This will pay for Project BioShield, "next generation" vaccines for anthrax, smallpox, botulinum toxin, and additional unspecified funds to produce and purchase so-called treatments for dangerous agents such as Ebola and plague.

Even before the shuttle disaster Saturday, the budget for NASA had been increased to some $15.5 billion from $15 billion in 2003.

The administration will submit its federal budget proposal to a Republican-controlled Congress as questions remain about exactly how much it will cost to prosecute a war against Iraqi leader Saddam Hussein.

"If war is forced upon us, we will fight with the full force and might of the United States military — and we will prevail," Bush said in his State of the Union speech. "And as we and our coalition partners are doing in Afghanistan, we will bring to the Iraqi people food, and medicines, and supplies … and freedom."

Bush has proposed a higher defense budget than any since the early 1990s, and the Pentagon expects it to grow to $484 billion in spending by fiscal year 2009, according to the Washington-based Center for Strategic and Budgetary Assessments.

Bush's economic and tax-cut package makes the income tax reductions set for 2004 and 2006 permanent and effective this year, abolishes the marriage penalty and hikes the child tax credit to $1,000, both effective immediately.

But the plan also eliminates the tax on share dividends, and Democrats lambasted it as a bail-out for the wealthy that will produce huge deficits and do little to stimulate the economy. An effective plan, they said, would have to be immediate, benefit as many people as possible and be fiscally responsible.

With the threat of a conflict that might disrupt half of the United States' oil supplies, Bush has proposed funding what he calls the Freedom Fuel and Freedom Car Initiatives, slated to reverse America's dependence on foreign oil sources. He proposed spending $1.2 billion over five years to develop technology needed for viable hydrogen-powered fuel cells to power cars and trucks.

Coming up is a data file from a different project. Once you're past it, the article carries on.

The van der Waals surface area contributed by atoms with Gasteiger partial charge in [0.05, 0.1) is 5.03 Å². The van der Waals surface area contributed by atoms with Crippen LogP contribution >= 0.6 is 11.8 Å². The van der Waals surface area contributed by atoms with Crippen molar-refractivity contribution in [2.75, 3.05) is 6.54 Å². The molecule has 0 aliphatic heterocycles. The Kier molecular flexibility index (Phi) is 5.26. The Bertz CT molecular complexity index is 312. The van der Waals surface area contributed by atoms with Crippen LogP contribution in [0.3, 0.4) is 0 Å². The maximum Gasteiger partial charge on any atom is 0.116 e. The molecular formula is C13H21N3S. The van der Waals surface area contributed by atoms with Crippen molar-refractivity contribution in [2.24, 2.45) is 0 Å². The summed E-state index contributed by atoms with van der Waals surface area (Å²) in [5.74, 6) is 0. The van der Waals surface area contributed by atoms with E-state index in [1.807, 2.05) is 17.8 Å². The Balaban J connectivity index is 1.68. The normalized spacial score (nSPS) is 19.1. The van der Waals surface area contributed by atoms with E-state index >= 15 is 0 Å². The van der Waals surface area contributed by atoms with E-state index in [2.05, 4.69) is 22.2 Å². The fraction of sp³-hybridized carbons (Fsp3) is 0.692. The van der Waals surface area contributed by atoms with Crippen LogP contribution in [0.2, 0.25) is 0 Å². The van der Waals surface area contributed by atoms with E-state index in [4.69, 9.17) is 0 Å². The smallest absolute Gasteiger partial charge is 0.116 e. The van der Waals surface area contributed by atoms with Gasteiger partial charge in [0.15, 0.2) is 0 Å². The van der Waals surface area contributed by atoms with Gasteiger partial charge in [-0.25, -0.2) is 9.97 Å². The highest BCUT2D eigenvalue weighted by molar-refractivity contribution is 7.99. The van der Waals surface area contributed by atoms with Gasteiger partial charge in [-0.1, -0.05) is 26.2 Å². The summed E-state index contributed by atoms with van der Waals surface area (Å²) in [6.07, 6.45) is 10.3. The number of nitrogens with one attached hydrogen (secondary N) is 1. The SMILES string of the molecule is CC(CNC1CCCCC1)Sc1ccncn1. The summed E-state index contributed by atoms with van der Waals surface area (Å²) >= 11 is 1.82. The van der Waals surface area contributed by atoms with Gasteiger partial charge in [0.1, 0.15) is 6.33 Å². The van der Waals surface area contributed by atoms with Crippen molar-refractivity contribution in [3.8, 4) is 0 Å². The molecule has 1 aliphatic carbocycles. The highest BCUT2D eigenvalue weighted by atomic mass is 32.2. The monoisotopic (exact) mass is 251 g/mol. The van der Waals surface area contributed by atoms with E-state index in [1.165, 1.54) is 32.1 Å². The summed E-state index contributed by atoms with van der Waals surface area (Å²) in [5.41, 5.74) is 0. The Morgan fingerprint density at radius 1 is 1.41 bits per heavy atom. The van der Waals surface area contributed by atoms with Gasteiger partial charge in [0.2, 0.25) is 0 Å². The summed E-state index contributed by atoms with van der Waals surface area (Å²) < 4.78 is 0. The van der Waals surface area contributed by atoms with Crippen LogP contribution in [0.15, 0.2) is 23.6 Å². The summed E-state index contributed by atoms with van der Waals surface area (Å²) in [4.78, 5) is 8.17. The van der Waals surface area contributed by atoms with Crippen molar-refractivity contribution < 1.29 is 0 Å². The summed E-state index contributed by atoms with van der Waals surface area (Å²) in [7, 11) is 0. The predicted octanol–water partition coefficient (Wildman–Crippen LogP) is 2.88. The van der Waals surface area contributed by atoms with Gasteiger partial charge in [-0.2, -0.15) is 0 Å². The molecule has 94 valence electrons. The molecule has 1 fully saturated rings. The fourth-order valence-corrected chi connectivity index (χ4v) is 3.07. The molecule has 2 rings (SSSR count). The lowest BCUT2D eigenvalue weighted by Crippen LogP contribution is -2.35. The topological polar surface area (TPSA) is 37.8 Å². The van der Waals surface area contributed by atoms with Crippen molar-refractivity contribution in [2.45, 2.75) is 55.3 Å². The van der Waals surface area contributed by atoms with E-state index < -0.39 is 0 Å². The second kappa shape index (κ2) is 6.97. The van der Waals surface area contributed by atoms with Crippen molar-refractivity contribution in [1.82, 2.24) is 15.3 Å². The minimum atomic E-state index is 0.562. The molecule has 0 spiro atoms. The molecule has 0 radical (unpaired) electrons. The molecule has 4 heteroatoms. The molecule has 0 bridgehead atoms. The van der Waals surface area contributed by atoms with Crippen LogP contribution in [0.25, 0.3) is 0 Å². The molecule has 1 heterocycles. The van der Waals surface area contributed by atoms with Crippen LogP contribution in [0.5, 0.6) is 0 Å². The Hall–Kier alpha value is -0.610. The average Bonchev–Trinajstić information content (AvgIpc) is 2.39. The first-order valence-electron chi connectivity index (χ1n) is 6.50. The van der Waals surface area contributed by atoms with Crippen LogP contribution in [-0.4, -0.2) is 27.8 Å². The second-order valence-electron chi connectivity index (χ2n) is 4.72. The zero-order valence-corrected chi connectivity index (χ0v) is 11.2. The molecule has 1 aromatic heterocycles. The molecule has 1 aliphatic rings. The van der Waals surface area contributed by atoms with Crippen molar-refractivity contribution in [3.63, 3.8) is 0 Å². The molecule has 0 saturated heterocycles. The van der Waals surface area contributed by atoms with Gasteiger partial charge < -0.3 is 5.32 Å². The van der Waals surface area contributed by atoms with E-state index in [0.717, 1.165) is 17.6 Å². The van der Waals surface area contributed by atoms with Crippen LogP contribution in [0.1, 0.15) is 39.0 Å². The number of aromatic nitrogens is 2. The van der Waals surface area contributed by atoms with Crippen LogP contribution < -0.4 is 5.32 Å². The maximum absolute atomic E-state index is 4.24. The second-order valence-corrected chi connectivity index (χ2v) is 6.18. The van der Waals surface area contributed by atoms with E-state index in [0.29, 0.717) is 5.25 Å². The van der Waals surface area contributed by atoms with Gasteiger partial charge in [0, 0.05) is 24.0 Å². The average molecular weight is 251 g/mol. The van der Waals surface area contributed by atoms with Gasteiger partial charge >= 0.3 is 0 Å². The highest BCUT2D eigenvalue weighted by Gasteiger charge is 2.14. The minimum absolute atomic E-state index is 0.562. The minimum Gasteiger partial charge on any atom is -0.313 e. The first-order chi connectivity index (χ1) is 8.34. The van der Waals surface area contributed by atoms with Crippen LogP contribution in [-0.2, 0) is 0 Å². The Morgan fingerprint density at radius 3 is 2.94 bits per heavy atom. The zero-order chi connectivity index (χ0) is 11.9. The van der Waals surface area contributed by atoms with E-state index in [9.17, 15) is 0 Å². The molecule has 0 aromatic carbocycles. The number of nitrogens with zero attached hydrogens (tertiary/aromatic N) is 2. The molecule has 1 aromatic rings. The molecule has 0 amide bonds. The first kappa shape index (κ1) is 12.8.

Bush proposed $15 billion for an emergency HIV/AIDS plan that will address the international pandemic, particularly in Africa and the Caribbean. The fund would receive $2 billion in 2004 and then increase in subsequent years.

The president sought to resurrect interest in his faith-based and "compassionate conservative" agendas with $450 million for mentors for children of prison inmates and more than 1 million disadvantaged middle school children. The administration also announced a three-year, $600 million federal treatment initiative for drug-addicted Americans.

Medicare reform has been a cornerstone of Bush's domestic agenda, along with providing prescription drug coverage for seniors who have been faced with escalating medication costs. Bush said he plans to set aside $400 billion over 10 years to revamp the senior health insurance plan to give the elderly more choices in how they receive their medical care.

The administration also proposed providing in 2004 an additional $3.25 billion in federal funding for Medicaid, the health insurance program for low-income families. The program would receive a total of $12.7 billion over the next seven years under the budget proposal.